I don’t often go political, but today I feel the need. I’ve found out that from spring 2012 (forgive the slightly vague date but there’s nothing more definite available yet) all motorists will be having to put something else in the car to join the gilet rétro-réfléchissant (reflective jacket) and the triangle de pré-signalisation (warning triangle), which are already there, on top of the carte grise (car registration document), insurance documents and ready-to-fill-in accident report. They will have to make room for an éthylotest – breath test kit. Yes, I was fairly incredulous too. If you don’t have one, you face a fine of anything between €11 and €17, according to which report you read. These little kits cost around €1. Ok, it’s not a vast expense, but it’s the principle of the thing. I use the car to go grocery shopping, to deliver and collect my daughter to and from the lycée bus and to go to committee meetings. None of these are occasions that involve alcohol, although I imagine food shopping would be more fun after a glass of wine. But the powers that be suspect me of hitting the bottle at every opportunity before sliding behind the steering wheel, and dictate I need this totally unnecessary piece of kit. I would no sooner drink and drive than I would sell the kids into slavery, however tempted by the latter I may be occasionally.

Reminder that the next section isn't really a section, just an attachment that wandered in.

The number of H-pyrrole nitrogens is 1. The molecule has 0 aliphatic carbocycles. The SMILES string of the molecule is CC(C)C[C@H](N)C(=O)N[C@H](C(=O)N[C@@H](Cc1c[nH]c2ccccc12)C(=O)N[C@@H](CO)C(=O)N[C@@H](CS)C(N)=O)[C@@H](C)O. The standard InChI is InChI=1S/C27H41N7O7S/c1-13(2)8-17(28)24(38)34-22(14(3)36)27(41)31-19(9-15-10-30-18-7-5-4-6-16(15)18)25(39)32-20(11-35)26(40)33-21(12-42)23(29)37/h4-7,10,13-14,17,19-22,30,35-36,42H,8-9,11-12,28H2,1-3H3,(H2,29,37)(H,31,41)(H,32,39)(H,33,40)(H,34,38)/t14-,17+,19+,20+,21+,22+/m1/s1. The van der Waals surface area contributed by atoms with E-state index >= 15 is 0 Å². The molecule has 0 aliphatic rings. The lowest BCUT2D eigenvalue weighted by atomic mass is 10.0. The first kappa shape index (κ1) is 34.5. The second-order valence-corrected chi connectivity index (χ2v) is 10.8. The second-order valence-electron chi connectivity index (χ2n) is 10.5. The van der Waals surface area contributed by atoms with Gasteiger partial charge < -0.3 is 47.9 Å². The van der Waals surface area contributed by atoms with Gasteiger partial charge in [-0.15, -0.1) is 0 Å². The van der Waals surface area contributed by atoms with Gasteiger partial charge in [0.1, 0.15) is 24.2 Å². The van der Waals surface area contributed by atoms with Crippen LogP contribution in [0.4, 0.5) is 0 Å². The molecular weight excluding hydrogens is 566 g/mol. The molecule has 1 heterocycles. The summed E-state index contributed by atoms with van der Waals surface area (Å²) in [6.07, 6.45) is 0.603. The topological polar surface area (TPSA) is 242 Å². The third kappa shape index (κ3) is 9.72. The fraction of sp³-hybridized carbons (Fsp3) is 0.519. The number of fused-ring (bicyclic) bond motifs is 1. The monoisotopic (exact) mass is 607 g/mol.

However, before I get carried away let’s look at this matter objectively.
Let’s look at the pro side first. Alcohol is the major killer on the roads, responsible for a third of all road deaths. Quite rightly the government wants to reduce this number of unnecessary deaths. The recent unpopular increase in the number of speed cameras has reduced the average speed of traffic by 10 kmh, and brought down the rate of fatalities arising from speeding. Could this new move have a similarly positive outcome?
Now the anti side. The people who will buy the kit and actually use it are the people who are already sensible about drink driving and respect the law. Road safety organisations are saying this, not just me. So it’s unlikely to do any good in practice. Using the example of X, a drinking driver who lives near here and who has written off 2 cars during the 5 years we’ve known him, and whom we have pulled out of a ditch – he may possibly buy the éthylotest to avoid a fine, but the likelihood of him self-testing after a few drinks and nobly deciding to walk home as a result are zilch. Zero. Non-existent. How many people would? Maybe in towns where there is public transport, but not in the bus-free zone that constitutes the majority of rural France.
It’s clearly a compromise reached by some bureaucrats. It’s not going to work. The only effective way to stamp down on drunk driving is through policing. Put gendarmes out there to catch the culprits. We literally go for months on end without seeing a single cop. They need to be out there in all areas swooping on drunk drivers with the zero tolerance for them that I and the majority of responsible people have.
Right, time to put the soapbox away! Thanks for listening.